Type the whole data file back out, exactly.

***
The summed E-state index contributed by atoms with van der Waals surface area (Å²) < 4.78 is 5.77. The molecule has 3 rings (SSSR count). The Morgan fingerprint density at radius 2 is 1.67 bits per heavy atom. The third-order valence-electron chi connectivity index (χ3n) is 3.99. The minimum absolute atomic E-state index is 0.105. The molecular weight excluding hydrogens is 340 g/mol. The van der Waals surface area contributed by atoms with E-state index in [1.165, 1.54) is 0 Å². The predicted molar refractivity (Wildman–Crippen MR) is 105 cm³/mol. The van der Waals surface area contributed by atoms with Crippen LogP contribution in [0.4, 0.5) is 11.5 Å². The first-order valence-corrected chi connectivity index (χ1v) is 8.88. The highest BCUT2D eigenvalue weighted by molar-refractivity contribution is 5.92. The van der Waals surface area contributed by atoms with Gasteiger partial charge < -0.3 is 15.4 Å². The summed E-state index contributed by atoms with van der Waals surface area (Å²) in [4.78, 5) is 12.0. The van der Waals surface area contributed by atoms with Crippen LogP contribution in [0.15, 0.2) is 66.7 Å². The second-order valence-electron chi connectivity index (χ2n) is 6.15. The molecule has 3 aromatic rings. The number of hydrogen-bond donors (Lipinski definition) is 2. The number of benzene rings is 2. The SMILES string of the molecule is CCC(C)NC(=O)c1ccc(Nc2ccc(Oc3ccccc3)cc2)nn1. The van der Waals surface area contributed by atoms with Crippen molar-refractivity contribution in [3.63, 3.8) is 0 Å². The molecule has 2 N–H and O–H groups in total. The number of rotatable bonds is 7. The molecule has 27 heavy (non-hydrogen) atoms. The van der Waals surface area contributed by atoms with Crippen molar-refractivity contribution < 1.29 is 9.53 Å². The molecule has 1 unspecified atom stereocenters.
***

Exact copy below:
The summed E-state index contributed by atoms with van der Waals surface area (Å²) < 4.78 is 5.77. The molecule has 3 rings (SSSR count). The Morgan fingerprint density at radius 2 is 1.67 bits per heavy atom. The third-order valence-electron chi connectivity index (χ3n) is 3.99. The minimum absolute atomic E-state index is 0.105. The molecular weight excluding hydrogens is 340 g/mol. The van der Waals surface area contributed by atoms with E-state index in [1.165, 1.54) is 0 Å². The predicted molar refractivity (Wildman–Crippen MR) is 105 cm³/mol. The van der Waals surface area contributed by atoms with Crippen LogP contribution in [0.4, 0.5) is 11.5 Å². The first-order valence-corrected chi connectivity index (χ1v) is 8.88. The highest BCUT2D eigenvalue weighted by molar-refractivity contribution is 5.92. The van der Waals surface area contributed by atoms with Gasteiger partial charge < -0.3 is 15.4 Å². The summed E-state index contributed by atoms with van der Waals surface area (Å²) in [4.78, 5) is 12.0. The van der Waals surface area contributed by atoms with Crippen LogP contribution in [0.15, 0.2) is 66.7 Å². The second-order valence-electron chi connectivity index (χ2n) is 6.15. The molecule has 3 aromatic rings. The number of hydrogen-bond donors (Lipinski definition) is 2. The number of benzene rings is 2. The SMILES string of the molecule is CCC(C)NC(=O)c1ccc(Nc2ccc(Oc3ccccc3)cc2)nn1. The van der Waals surface area contributed by atoms with Crippen molar-refractivity contribution in [3.63, 3.8) is 0 Å². The molecule has 2 N–H and O–H groups in total. The number of rotatable bonds is 7. The molecule has 27 heavy (non-hydrogen) atoms. The van der Waals surface area contributed by atoms with Crippen molar-refractivity contribution < 1.29 is 9.53 Å². The molecule has 1 unspecified atom stereocenters.